Oracle Corp denied a newspaper report that Chief Executive Larry Ellison is backing down in a dispute with the European Union over the terms of the software company's $7 billion acquisition of Sun Microsystems Inc.

The New York Post reported on Friday that Oracle was prepared to address the EU's concerns about the future of Sun's MySQL database unit by offering to quarantine the division, running it as a separate business. The article cited two unnamed sources.

The New York Post article is completely untrue, said Deborah Hellinger, a spokeswoman for Oracle, the world's No. 2 business software maker.

Shares of Sun had risen as much as 6 percent in early Nasdaq trading following the New York Post report. The stock retreated to $8.38 by late morning, still up about 2 percent.

Hellinger declined to elaborate on the status of Oracle's efforts to win EU approval of its $7 billion acquisition of Sun.

Regulators in the 27-country EU have held up the deal for months, saying they are concerned the acquisition of Sun's MySQL database by Oracle could hurt competition in the $19 billion a year database market. Oracle is the world's biggest database software maker.

The New York Post reported that Ellison had proposed to EU regulators that he create a firewall between MySQL and the rest of Oracle. He also floated the idea of creating a separate board for MySQL, according to the newspaper.

That report cited its sources as saying there had been no talk of spinning off MySQL into a separate, public company.


The Oracle-Sun deal, which was signed in April, would help transform Oracle from a software maker into an integrated technology company that sells servers and storage equipment alongside its computer programs.

European authorities detailed their concerns last month in a document known as a Statement of Objections. The commission has until January 27 to clear or reject the acquisition. It will hold a hearing on the matter on December 10 in Brussels, according to people familiar with its handling of the case.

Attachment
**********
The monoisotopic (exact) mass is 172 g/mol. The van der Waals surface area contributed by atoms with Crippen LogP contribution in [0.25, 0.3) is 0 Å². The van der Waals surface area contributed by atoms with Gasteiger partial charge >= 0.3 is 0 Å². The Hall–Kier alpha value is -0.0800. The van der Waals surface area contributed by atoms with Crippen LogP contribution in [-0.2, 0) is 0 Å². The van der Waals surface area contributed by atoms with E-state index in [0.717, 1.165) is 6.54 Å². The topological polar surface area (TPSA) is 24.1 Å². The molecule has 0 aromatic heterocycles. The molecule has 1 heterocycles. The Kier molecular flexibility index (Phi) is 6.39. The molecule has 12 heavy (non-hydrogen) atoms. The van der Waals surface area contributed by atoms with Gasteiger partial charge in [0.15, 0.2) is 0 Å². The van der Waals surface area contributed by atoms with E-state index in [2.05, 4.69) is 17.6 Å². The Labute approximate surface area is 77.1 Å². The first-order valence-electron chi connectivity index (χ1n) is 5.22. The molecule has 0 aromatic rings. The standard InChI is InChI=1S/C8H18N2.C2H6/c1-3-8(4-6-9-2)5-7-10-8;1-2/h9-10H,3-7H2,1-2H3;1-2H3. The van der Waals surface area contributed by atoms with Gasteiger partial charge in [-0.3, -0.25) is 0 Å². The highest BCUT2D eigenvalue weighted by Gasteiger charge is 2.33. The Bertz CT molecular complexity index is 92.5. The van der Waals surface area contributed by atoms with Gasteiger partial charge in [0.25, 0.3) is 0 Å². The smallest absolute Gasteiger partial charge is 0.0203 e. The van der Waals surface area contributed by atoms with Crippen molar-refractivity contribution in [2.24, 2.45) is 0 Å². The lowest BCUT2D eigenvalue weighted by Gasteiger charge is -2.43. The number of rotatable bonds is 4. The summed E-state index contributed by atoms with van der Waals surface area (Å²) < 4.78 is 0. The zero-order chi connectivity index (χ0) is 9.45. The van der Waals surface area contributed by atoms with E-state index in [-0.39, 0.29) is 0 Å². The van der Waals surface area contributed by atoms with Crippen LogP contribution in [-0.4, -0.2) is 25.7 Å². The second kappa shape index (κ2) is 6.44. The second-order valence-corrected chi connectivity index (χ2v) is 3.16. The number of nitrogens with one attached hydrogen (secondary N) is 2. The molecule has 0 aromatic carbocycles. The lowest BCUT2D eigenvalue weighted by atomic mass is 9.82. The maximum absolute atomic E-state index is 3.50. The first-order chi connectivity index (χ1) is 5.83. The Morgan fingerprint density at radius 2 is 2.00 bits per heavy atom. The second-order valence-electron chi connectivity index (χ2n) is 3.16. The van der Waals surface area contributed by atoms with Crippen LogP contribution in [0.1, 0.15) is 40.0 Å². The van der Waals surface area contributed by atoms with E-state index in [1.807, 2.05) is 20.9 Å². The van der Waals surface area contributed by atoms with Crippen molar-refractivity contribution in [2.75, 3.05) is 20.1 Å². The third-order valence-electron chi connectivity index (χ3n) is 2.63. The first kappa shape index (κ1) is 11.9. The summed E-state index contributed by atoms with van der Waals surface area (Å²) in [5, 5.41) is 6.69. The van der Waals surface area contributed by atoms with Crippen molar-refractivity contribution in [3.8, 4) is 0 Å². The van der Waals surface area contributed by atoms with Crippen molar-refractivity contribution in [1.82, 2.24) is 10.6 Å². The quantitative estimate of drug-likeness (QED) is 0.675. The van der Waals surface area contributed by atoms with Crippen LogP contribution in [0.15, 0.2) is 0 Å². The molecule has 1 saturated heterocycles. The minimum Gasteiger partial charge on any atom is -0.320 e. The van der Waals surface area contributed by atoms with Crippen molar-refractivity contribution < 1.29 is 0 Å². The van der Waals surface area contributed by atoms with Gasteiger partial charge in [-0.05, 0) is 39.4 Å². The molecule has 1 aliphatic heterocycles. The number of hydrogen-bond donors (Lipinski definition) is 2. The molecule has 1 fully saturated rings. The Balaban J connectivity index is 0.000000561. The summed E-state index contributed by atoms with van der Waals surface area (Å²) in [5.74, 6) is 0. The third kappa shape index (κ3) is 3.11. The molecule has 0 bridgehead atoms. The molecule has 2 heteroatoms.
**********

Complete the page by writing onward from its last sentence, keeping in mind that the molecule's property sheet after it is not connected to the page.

Analysts said it was unclear whether Oracle would need to make concessions to win EU clearance of the Sun deal.

Jefferies & Co analyst Ross MacMillan said that it was difficult to gauge whether Oracle was open to a compromise with the EU that might restrict the way it runs MySQL.

I don't know what to believe, MacMillan said.

MySQL is one of several assets that Oracle will gain with Sun, but it is the only one that antitrust regulators have singled out for scrutiny. Sun is the world's No. 4 maker of computer servers, owns the widely used Java computer language and is also a major supplier of data storage equipment.

Oracle has fought to keep MySQL, rather than divest it in a bid to quickly clear EU approval, because it can help the company expand into new markets and improve its competitive edge against rival Microsoft Corp.

Microsoft's SQL Server database is primarily used by small to mid-sized businesses, which is also MySQL's core market.

Delays in winning EU approval have resulted in what Oracle CEO Larry Ellison has said are hundreds of millions of dollars in losses for Sun, which is losing business to rivals IBM and Hewlett-Packard Co.

(Additional reporting by Foo Yun Chee; Editing by Lisa Von Ahn, Phil Berlowitz)